Crime trends predict surge in business robberies in April

A spike in business crime during April is predicted, with Richard Phillips, joint CEO of Cash Connect Management Solutions, warning businesses that as consumers go on holiday, volumes of cash increase in retail stores across the country.

Phillips said holidays were proving to be peak period for business for criminals, who, unlike consumers, did not take a break.

He said the trends show that syndicates attack in groups of six to 12 armed men, with registering the highest number of attacks, closely followed by business burglaries.

“During a burglary, the findings show that general retail stores that only trade during the day are attacked when the stores are closed for business – the pattern with these occurrences is that an assortment of cutting machines, angle grinders and the like are generally used to access safes,” said Phillips.

Security professionals caution that robberies are more often than not executed with careful planning by organised crime syndicates who collect as much information about the target as is possible. Information about the amount of cash and the general what, when and how the cash is protected is gleaned from within the business either by observation or by the help of employees or contractors, and in some cases, both.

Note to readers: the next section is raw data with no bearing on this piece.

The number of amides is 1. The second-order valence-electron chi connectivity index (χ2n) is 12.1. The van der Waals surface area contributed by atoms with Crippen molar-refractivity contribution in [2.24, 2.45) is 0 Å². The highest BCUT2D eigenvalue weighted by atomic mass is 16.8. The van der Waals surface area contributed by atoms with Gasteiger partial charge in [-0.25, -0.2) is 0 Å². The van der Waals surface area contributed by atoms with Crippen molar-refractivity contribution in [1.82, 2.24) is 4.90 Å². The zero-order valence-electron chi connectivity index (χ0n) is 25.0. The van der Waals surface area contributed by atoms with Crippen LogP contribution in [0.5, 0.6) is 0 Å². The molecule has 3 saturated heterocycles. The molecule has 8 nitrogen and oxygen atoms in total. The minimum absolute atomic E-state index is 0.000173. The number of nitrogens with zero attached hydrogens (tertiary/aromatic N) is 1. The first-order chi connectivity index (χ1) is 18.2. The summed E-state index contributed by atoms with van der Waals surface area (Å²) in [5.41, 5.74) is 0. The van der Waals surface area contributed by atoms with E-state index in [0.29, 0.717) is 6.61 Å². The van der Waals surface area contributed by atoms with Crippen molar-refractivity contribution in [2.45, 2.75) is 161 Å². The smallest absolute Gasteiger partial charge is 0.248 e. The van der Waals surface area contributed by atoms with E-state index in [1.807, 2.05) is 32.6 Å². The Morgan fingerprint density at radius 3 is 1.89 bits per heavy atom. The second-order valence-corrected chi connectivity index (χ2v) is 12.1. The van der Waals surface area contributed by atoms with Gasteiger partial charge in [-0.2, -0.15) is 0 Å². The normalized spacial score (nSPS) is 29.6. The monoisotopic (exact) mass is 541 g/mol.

“It is a commonly held view in the security industry that more than 90 per cent of all attacks on businesess involve voluntary or involuntary participation from the inside.”

“Time is a very important consideration of the attackers. The practice by some retail organisations of closing their stores or, in larger operations, the cash collection precinct within the store, during the cash in transit collection, has proved to be a particularly successful tactic in countering and reducing the risk for attack during the store’s most vulnerable time of day,” said Phillips

He added that in his experience only hardened and robust cash deposit devices offer meaningful resistance to the very violent attacks to which they are exposed.

Armed reaction companies suggest that businesses should make sure there is more than one panic button with quick, easy access of armed response on site. The jamming of security systems and devices is also a common tactic used to block the signals that go to the security company. The use of an alarm system connected to both a radio transmitter and landline could counter this, said Phillips.



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Lauren Walford

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